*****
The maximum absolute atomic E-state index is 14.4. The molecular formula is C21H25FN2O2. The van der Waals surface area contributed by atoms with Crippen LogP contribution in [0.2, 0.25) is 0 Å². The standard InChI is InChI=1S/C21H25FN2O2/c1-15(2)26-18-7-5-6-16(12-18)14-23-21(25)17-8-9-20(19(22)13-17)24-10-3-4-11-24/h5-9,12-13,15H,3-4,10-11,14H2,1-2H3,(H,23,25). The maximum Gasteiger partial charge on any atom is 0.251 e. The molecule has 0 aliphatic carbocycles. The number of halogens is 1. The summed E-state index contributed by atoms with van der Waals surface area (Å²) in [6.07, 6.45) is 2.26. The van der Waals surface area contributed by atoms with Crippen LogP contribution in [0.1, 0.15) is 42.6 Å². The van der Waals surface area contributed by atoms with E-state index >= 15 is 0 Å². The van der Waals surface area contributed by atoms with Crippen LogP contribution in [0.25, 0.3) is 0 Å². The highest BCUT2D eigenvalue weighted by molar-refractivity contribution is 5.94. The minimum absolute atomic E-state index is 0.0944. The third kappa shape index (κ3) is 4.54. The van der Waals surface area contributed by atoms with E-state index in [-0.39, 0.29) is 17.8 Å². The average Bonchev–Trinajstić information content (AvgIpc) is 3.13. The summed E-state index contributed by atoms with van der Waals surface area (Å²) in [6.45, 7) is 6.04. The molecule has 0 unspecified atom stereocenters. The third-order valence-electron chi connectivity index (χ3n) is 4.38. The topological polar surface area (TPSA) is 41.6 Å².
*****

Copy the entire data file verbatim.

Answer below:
The maximum absolute atomic E-state index is 14.4. The molecular formula is C21H25FN2O2. The van der Waals surface area contributed by atoms with Crippen LogP contribution in [0.2, 0.25) is 0 Å². The standard InChI is InChI=1S/C21H25FN2O2/c1-15(2)26-18-7-5-6-16(12-18)14-23-21(25)17-8-9-20(19(22)13-17)24-10-3-4-11-24/h5-9,12-13,15H,3-4,10-11,14H2,1-2H3,(H,23,25). The maximum Gasteiger partial charge on any atom is 0.251 e. The molecule has 0 aliphatic carbocycles. The number of halogens is 1. The summed E-state index contributed by atoms with van der Waals surface area (Å²) in [6.07, 6.45) is 2.26. The van der Waals surface area contributed by atoms with Crippen LogP contribution in [0.1, 0.15) is 42.6 Å². The van der Waals surface area contributed by atoms with E-state index >= 15 is 0 Å². The van der Waals surface area contributed by atoms with Crippen LogP contribution in [0.25, 0.3) is 0 Å². The highest BCUT2D eigenvalue weighted by molar-refractivity contribution is 5.94. The minimum absolute atomic E-state index is 0.0944. The third kappa shape index (κ3) is 4.54. The van der Waals surface area contributed by atoms with E-state index in [-0.39, 0.29) is 17.8 Å². The average Bonchev–Trinajstić information content (AvgIpc) is 3.13. The summed E-state index contributed by atoms with van der Waals surface area (Å²) in [6.45, 7) is 6.04. The molecule has 0 unspecified atom stereocenters. The third-order valence-electron chi connectivity index (χ3n) is 4.38. The topological polar surface area (TPSA) is 41.6 Å².